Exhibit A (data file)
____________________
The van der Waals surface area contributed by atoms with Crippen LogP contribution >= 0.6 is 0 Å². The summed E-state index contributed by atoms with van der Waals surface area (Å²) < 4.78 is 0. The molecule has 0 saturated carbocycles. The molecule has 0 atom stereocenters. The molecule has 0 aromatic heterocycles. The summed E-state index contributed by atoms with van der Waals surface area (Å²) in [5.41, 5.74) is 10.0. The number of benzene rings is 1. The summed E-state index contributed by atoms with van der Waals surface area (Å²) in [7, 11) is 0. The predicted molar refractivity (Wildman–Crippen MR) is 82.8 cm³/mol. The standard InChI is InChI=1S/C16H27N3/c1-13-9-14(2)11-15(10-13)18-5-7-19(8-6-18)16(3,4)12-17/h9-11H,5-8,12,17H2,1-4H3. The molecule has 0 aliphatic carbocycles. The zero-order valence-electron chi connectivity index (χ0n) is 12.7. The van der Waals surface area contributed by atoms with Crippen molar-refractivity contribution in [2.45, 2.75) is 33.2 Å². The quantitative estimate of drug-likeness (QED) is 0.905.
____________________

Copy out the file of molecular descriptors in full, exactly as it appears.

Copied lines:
The van der Waals surface area contributed by atoms with Crippen LogP contribution >= 0.6 is 0 Å². The summed E-state index contributed by atoms with van der Waals surface area (Å²) < 4.78 is 0. The molecule has 0 saturated carbocycles. The molecule has 0 atom stereocenters. The molecule has 0 aromatic heterocycles. The summed E-state index contributed by atoms with van der Waals surface area (Å²) in [5.41, 5.74) is 10.0. The number of benzene rings is 1. The summed E-state index contributed by atoms with van der Waals surface area (Å²) in [7, 11) is 0. The predicted molar refractivity (Wildman–Crippen MR) is 82.8 cm³/mol. The standard InChI is InChI=1S/C16H27N3/c1-13-9-14(2)11-15(10-13)18-5-7-19(8-6-18)16(3,4)12-17/h9-11H,5-8,12,17H2,1-4H3. The molecule has 0 aliphatic carbocycles. The zero-order valence-electron chi connectivity index (χ0n) is 12.7. The van der Waals surface area contributed by atoms with Crippen molar-refractivity contribution in [2.45, 2.75) is 33.2 Å². The quantitative estimate of drug-likeness (QED) is 0.905.